The Big Ten is finalizing its media rights deals, with sources saying Athleticism the league hopes to make an official announcement early next week. In a stunning development, ESPN pulled out of the negotiations, sources with direct knowledge of the negotiations confirmed to Athleticism.
In addition to Fox, who had locked up Big Ten Rights a few months ago, the conference is likely to partner with both CBS and NBC. Such deals, if finalized, could result in the following Saturday slate: a game at noon ET on Fox, a game at 3:30 p.m. ET on CBS and prime time on NBC. Multiple sources involved in the negotiations have reiterated over the past month that the Big Ten prioritized these windows throughout the process.
ESPN has officially pulled out of Big Ten negotiations after saying no to the conference’s final offer of a seven-year deal worth $380 million a year, a source says Athleticism tuesday. Sports Business Journal first reported the developments.
ESPN’s rejection of the Big Ten’s offer only involved 13 of the Big Ten’s “B”/”C” games; ESPN had also considered a prime-time package. Fox has already landed the league’s ‘A’ game package, which it will offer in the noon window.
ESPN’s exclusive 10-year deal with the SEC, starting in 2024-25, is reportedly in the range of $300 million. This deal includes both 3:30 p.m. ET and prime-time windows for major conference games, which differs from what the network was in play for with the Big Ten. Clearly, the world leader hasn’t priced the Big Ten secondary package higher for fewer years than its deal with the SEC, especially with the network already obligated to the ACC as well.
The news is unquestionably historic. ESPN has hosted Big Ten football and basketball games for the past 40 years.
ESPN has mid-afternoon and prime time windows for its next deal with the SEC, in addition to deals with the ACC and, possibly, future deals with the Pac-12 (after 2024 ) and the Big 12 (after 25).
Nonetheless, this fall will mark ESPN’s 40th and final year airing Big Ten football.
— Matt Fortuna (@Matt_Fortuna) August 9, 2022
The Big Ten is also likely to add some sort of streaming option, a source says. Athleticism, although it’s not yet clear how it will be structured and whether or not Amazon or Apple will be involved. Both companies have significantly increased their investments in live sports programming over the past year. Another streaming contender under consideration is Peacock, which is already among NBC’s bids, another source said. It would make sense if NBC lands a Big Ten package, as it is now expected to do.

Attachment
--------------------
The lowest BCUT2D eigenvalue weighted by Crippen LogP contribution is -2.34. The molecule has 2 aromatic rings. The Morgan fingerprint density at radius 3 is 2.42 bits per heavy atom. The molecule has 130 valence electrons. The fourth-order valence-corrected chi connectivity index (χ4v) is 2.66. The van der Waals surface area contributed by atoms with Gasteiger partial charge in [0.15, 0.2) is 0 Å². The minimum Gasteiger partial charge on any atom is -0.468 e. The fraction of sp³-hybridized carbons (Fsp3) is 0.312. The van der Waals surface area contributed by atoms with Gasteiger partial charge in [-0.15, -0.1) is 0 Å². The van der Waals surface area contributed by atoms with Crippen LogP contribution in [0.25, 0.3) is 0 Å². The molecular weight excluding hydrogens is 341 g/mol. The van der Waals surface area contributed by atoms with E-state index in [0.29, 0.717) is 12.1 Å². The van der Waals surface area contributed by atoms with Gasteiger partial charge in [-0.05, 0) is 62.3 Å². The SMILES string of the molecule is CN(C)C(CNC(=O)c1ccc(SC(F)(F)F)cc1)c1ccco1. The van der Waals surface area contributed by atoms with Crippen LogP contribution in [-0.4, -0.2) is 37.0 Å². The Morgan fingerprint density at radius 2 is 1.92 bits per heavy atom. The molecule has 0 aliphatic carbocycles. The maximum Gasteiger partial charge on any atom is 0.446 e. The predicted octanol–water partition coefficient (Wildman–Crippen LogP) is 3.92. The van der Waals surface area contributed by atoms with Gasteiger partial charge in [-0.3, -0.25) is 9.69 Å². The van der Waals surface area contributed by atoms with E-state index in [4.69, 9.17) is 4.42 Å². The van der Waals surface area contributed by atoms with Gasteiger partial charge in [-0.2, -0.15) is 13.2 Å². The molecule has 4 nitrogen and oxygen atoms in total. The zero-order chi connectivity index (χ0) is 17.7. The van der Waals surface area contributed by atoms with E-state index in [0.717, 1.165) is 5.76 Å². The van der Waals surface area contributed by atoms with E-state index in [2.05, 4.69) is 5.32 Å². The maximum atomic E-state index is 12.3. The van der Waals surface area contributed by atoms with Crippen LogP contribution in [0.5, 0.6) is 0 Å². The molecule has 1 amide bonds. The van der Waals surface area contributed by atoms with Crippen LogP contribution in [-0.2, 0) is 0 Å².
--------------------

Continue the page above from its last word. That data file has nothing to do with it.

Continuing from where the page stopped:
CBS is expected to pay the Big Ten $350 million a year under its new deal, a source confirmed to Athleticism. NBC is also expected to pay around $350 million a year, according to multiple reports. Multiple outlets reported that the Big Ten were looking to eclipse $1 billion in rights fees per year in their new deal.
The Big Ten said in a statement on Tuesday that “the general constructions of the new rights agreements have not been finalized.”
What we know about the Big Ten rights negotiations
“The conference continues to have productive meetings with linear and direct-to-consumer media partners,” the Big Ten said. “We are committed to providing unparalleled resources and exposure opportunities to Big Ten Conference member institutions, athletic programs, student-athletes, coaches and fans. We are so grateful to media companies that recognize the value of Big Ten programming and want to bring it to our fans around the world in a forward-thinking way.
With ESPN no longer in the mix to broadcast Big Ten football, expect the network to get involved in either or both Pac-12 and Big 12 conferences, whose rights come next. . The Pac-12 already opened its exclusive trading window with ESPN at the start of the USC and UCLAmoved on to the Big Ten.
— Richard Deitsch and Matt Fortuna contributed reporting.
(Photo: Matthew O’Haren/USA Today)